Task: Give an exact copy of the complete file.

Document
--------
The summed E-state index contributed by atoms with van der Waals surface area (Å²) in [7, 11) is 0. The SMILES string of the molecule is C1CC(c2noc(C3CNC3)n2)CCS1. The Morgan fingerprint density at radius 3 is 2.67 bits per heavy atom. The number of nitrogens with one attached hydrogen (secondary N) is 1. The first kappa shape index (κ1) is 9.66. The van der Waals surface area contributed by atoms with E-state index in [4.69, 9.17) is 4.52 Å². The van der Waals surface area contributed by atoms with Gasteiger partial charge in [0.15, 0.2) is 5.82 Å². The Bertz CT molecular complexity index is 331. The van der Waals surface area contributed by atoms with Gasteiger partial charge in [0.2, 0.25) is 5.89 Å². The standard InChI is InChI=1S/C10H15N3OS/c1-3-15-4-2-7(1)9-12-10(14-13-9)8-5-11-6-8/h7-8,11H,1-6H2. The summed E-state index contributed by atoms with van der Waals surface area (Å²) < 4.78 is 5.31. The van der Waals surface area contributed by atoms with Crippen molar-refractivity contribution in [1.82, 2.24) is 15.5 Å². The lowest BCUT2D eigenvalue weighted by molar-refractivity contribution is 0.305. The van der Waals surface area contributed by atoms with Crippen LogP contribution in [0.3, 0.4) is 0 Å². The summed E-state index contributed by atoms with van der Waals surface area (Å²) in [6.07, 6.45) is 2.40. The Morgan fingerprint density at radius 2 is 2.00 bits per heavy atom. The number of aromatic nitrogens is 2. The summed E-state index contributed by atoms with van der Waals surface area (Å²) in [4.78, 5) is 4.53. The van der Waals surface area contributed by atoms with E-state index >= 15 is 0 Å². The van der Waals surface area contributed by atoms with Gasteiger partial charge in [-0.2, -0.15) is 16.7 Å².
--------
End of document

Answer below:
The summed E-state index contributed by atoms with van der Waals surface area (Å²) in [7, 11) is 0. The SMILES string of the molecule is C1CC(c2noc(C3CNC3)n2)CCS1. The Morgan fingerprint density at radius 3 is 2.67 bits per heavy atom. The number of nitrogens with one attached hydrogen (secondary N) is 1. The first kappa shape index (κ1) is 9.66. The van der Waals surface area contributed by atoms with E-state index in [4.69, 9.17) is 4.52 Å². The van der Waals surface area contributed by atoms with Gasteiger partial charge in [0.15, 0.2) is 5.82 Å². The Bertz CT molecular complexity index is 331. The van der Waals surface area contributed by atoms with Gasteiger partial charge in [0.2, 0.25) is 5.89 Å². The standard InChI is InChI=1S/C10H15N3OS/c1-3-15-4-2-7(1)9-12-10(14-13-9)8-5-11-6-8/h7-8,11H,1-6H2. The summed E-state index contributed by atoms with van der Waals surface area (Å²) < 4.78 is 5.31. The van der Waals surface area contributed by atoms with Crippen molar-refractivity contribution in [1.82, 2.24) is 15.5 Å². The lowest BCUT2D eigenvalue weighted by molar-refractivity contribution is 0.305. The van der Waals surface area contributed by atoms with Crippen LogP contribution in [0.3, 0.4) is 0 Å². The summed E-state index contributed by atoms with van der Waals surface area (Å²) in [6.07, 6.45) is 2.40. The Morgan fingerprint density at radius 2 is 2.00 bits per heavy atom. The number of aromatic nitrogens is 2. The summed E-state index contributed by atoms with van der Waals surface area (Å²) in [4.78, 5) is 4.53. The van der Waals surface area contributed by atoms with E-state index >= 15 is 0 Å². The van der Waals surface area contributed by atoms with Gasteiger partial charge in [-0.2, -0.15) is 16.7 Å².